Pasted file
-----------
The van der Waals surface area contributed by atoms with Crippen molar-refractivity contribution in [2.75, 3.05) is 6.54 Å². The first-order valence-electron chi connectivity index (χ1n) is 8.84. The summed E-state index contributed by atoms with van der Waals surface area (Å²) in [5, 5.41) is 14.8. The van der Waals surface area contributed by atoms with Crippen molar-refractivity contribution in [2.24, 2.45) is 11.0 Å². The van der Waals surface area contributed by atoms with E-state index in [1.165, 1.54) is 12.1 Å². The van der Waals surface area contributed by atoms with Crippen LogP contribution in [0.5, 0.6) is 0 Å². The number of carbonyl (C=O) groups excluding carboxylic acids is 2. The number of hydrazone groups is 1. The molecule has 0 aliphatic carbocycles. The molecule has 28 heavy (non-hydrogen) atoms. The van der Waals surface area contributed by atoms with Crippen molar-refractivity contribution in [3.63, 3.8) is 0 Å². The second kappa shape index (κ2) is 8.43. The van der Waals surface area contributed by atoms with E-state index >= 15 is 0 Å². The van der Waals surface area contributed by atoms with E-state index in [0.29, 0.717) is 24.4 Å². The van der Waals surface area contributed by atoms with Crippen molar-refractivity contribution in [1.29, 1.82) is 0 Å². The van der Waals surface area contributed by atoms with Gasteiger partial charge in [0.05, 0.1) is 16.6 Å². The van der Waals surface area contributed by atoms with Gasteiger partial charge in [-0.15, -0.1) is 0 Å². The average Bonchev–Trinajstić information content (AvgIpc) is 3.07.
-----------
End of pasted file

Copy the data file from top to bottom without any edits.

The van der Waals surface area contributed by atoms with Crippen molar-refractivity contribution in [2.75, 3.05) is 6.54 Å². The first-order valence-electron chi connectivity index (χ1n) is 8.84. The summed E-state index contributed by atoms with van der Waals surface area (Å²) in [5, 5.41) is 14.8. The van der Waals surface area contributed by atoms with Crippen molar-refractivity contribution in [2.24, 2.45) is 11.0 Å². The van der Waals surface area contributed by atoms with E-state index in [1.165, 1.54) is 12.1 Å². The van der Waals surface area contributed by atoms with Crippen LogP contribution in [0.5, 0.6) is 0 Å². The number of carbonyl (C=O) groups excluding carboxylic acids is 2. The number of hydrazone groups is 1. The molecule has 0 aliphatic carbocycles. The molecule has 28 heavy (non-hydrogen) atoms. The van der Waals surface area contributed by atoms with Crippen molar-refractivity contribution in [3.63, 3.8) is 0 Å². The second kappa shape index (κ2) is 8.43. The van der Waals surface area contributed by atoms with E-state index >= 15 is 0 Å². The van der Waals surface area contributed by atoms with E-state index in [0.29, 0.717) is 24.4 Å². The van der Waals surface area contributed by atoms with Crippen molar-refractivity contribution in [1.29, 1.82) is 0 Å². The van der Waals surface area contributed by atoms with Gasteiger partial charge in [0.05, 0.1) is 16.6 Å². The van der Waals surface area contributed by atoms with Gasteiger partial charge in [-0.15, -0.1) is 0 Å². The average Bonchev–Trinajstić information content (AvgIpc) is 3.07.